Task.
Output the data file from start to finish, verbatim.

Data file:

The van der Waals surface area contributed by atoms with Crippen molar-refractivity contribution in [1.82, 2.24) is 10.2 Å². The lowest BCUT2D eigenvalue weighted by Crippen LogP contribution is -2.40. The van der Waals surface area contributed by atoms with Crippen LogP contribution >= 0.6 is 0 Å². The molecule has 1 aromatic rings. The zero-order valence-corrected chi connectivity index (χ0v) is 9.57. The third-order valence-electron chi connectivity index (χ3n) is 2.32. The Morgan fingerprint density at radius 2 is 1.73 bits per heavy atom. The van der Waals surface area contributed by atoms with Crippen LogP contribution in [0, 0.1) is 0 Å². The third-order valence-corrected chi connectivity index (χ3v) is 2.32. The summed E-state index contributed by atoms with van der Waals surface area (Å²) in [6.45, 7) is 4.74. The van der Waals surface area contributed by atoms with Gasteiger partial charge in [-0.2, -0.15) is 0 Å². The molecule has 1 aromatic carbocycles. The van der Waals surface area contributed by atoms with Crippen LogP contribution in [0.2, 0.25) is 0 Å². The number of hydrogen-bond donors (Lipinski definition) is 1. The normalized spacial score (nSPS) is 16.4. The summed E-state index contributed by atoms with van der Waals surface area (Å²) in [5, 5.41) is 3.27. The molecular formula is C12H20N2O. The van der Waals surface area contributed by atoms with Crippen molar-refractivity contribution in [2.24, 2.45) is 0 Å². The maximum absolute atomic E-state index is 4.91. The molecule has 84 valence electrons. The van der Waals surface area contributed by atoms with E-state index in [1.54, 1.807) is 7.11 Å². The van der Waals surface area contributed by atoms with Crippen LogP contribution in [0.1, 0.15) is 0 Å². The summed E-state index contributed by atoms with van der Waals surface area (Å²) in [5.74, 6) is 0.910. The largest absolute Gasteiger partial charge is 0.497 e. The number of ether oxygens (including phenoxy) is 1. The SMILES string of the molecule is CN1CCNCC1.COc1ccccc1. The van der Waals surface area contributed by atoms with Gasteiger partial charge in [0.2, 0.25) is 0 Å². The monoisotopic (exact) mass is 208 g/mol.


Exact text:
The van der Waals surface area contributed by atoms with Crippen molar-refractivity contribution in [1.82, 2.24) is 10.2 Å². The lowest BCUT2D eigenvalue weighted by Crippen LogP contribution is -2.40. The van der Waals surface area contributed by atoms with Crippen LogP contribution >= 0.6 is 0 Å². The molecule has 1 aromatic rings. The zero-order valence-corrected chi connectivity index (χ0v) is 9.57. The third-order valence-electron chi connectivity index (χ3n) is 2.32. The Morgan fingerprint density at radius 2 is 1.73 bits per heavy atom. The van der Waals surface area contributed by atoms with Crippen LogP contribution in [0, 0.1) is 0 Å². The third-order valence-corrected chi connectivity index (χ3v) is 2.32. The summed E-state index contributed by atoms with van der Waals surface area (Å²) in [6.45, 7) is 4.74. The van der Waals surface area contributed by atoms with Gasteiger partial charge in [-0.2, -0.15) is 0 Å². The molecule has 1 aromatic carbocycles. The van der Waals surface area contributed by atoms with Crippen LogP contribution in [0.2, 0.25) is 0 Å². The number of hydrogen-bond donors (Lipinski definition) is 1. The normalized spacial score (nSPS) is 16.4. The summed E-state index contributed by atoms with van der Waals surface area (Å²) in [5, 5.41) is 3.27. The molecular formula is C12H20N2O. The van der Waals surface area contributed by atoms with Crippen molar-refractivity contribution in [2.24, 2.45) is 0 Å². The maximum absolute atomic E-state index is 4.91. The molecule has 84 valence electrons. The van der Waals surface area contributed by atoms with E-state index in [1.54, 1.807) is 7.11 Å². The van der Waals surface area contributed by atoms with Crippen LogP contribution in [0.1, 0.15) is 0 Å². The summed E-state index contributed by atoms with van der Waals surface area (Å²) in [5.74, 6) is 0.910. The largest absolute Gasteiger partial charge is 0.497 e. The number of ether oxygens (including phenoxy) is 1. The SMILES string of the molecule is CN1CCNCC1.COc1ccccc1. The van der Waals surface area contributed by atoms with Gasteiger partial charge in [0.2, 0.25) is 0 Å². The monoisotopic (exact) mass is 208 g/mol.